One game, I got the ball and brought it up against the pressure. Head up, surveying the court, looking for the open man.
After the game, the camp counselor who was my team’s coach pulled me aside.
“You’re a point guard!” he said. “You can always tell a point guard when you see one. You can tell the minute they get the ball.”
It was a confidence booster. He played me at point the rest of the week.
That coach, it turns out, was Paul Hewitt, who would later become head coach at George Mason and Georgia Tech.
I can see, in retrospect, Thompson was providing opportunities to young coaches and kids in the community. We would line up each day and go to the university swimming pool for relief from the sweltering DC sun. T-shirts said “John Thompson Camp” on the front and slogans like “Score with Education, Not with Drugs,” on the back.
Towering over it the whole time, was big John Thompson. He wasn’t the kind of big-time college coach who put his name on the camp and shows up once to make a cameo. He was around. And his imprint was on everything.
He’d patrol the floors of the dorm rooms. He’d greet the kids and let them know if they were out of line. He came into my dorm room in New South once as some of us were getting rowdy playing Nerf hoops, and let me just say we quieted down fast. He had a smirk on his face.
Each day, at McDonough, Thompson would pull out an aluminum chair onto the middle of the basketball court with all the campers sitting on the floor around him, and he’d tell stories. He was a natural raconteur. A big man with a big voice. I remember him talking about how much he loved Western movies. I remember him calling out kids who yawned for being rude.
One year, he brought out William Peter Blatty, the author of “The Exorcist,” set in Georgetown, to address the campers. Blatty was in town, filming “The Exorcist III,” which he also directed. Thompson and Blatty were friends — and, you may recall, Ewing had a small role in that movie.
Blatty spoke for a while and Thompson asked if anyone had any questions.
A future journalist, I raised my hand. Nervously, I asked Blatty if he had any misgivings about placing the psychological horror story about demonic possession at Georgetown because it might give the school a negative association.
A murmur rippled out among the campers.
“Motherf*cker getting political,” one of them said.
“Now hold on,” Coach Thompson said. “This young man is using his head.”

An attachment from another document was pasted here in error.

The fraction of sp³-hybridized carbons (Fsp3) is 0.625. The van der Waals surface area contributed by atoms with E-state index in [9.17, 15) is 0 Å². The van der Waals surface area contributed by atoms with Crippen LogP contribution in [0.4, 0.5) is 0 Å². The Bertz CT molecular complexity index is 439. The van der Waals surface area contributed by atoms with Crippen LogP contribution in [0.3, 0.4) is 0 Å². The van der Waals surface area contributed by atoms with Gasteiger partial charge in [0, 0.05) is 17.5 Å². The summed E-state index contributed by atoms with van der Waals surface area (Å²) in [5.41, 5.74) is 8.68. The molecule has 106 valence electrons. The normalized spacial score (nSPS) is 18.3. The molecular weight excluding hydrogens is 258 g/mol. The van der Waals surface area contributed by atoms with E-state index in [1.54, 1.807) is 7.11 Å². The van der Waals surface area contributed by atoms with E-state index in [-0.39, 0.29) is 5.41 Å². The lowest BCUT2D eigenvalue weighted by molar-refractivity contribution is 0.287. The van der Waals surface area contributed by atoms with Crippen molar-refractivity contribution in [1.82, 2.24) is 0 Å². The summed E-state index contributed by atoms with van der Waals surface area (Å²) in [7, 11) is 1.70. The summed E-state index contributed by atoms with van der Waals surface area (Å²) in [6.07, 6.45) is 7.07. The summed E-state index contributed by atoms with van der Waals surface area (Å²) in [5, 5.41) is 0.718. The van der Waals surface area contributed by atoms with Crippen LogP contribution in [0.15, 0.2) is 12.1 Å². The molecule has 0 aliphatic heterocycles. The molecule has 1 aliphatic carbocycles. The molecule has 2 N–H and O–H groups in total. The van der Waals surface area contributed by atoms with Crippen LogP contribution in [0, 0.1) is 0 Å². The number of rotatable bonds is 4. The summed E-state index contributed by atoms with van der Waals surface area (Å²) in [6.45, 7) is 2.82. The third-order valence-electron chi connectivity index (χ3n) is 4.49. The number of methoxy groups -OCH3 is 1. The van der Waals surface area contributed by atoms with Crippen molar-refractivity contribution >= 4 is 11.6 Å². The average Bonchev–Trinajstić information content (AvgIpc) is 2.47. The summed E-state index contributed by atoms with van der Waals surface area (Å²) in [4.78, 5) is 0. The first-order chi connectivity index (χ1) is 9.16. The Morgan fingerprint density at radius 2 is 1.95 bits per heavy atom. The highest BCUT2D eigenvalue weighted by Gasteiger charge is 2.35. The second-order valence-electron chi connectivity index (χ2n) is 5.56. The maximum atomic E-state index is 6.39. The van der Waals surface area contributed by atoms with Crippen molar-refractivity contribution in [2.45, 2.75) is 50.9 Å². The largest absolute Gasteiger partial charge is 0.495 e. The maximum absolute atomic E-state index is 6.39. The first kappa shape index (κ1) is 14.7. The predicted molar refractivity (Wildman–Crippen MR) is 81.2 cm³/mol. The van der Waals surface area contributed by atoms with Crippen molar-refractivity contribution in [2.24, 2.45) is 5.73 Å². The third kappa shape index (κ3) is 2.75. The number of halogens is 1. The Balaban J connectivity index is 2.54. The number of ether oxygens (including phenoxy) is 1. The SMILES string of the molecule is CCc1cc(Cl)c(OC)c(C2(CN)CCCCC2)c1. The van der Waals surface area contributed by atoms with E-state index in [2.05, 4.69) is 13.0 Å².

He then went on to say how high school recruits who visited Georgetown always asked to see the infamous Exorcist steps, located just off campus.
Coach had stood up for me. I was over the moon.
As campers, we were given a tour of McDonough Arena, the old college gym from 1952 where Georgetown practiced. I remember in the Hoyas locker room there was a painting depicting important figures in black history like Martin Luther King, Jr., and Malcolm X. There also was a statue of the Virgin Mary. Thompson was a Catholic.
On one end of the gym hung framed jerseys from the many Hoyas who had played in the NBA. Names like Floyd, Duren and Martin. And in the middle, Ewing. No. 33, from the New York Knicks. The centerpiece. The superstar who partnered with Thompson to win the National Championship in 1984.
I was there on the day, in 1986, when David Wingate and Michael Jackson, two key players on the Hoyas championship squad, were drafted into the NBA. They were camp counselors. I remember Jackson coming around the dorm rooms. He looked into my room and saw I was reading a book.
“What are you reading?” he asked.
It was “The Old Man and the Sea.” Hemingway. Summer reading for me at the time.
Jackson, the starting point guard for the NCAA championship team, then sat down on the bed and discussed the book with me.
Coach Thompson, so famously, kept a deflated ball in his office. It was a reminder that no matter who you are, you have to prepare for life after basketball. For everyone, at some point, playing basketball comes to an end.
My official basketball career ended when I graduated high school, although I kept playing for fun: intramurals at Yates as a Georgetown student in the 1990s and still, if my knees are up for it, in the men’s basketball church league at my parish in Oak Park, IL, today.
Thompson, of course, retired from coaching in 1999. His larger than life presence still looms over basketball, even in his passing, and the so many lives he touched along the way. RIP, Coach.
John Biemer, MD, (@John-Biemer) Georgetown University class of 1995, is a pathologist in the Chicago area and former reporter for the Chicago Tribune.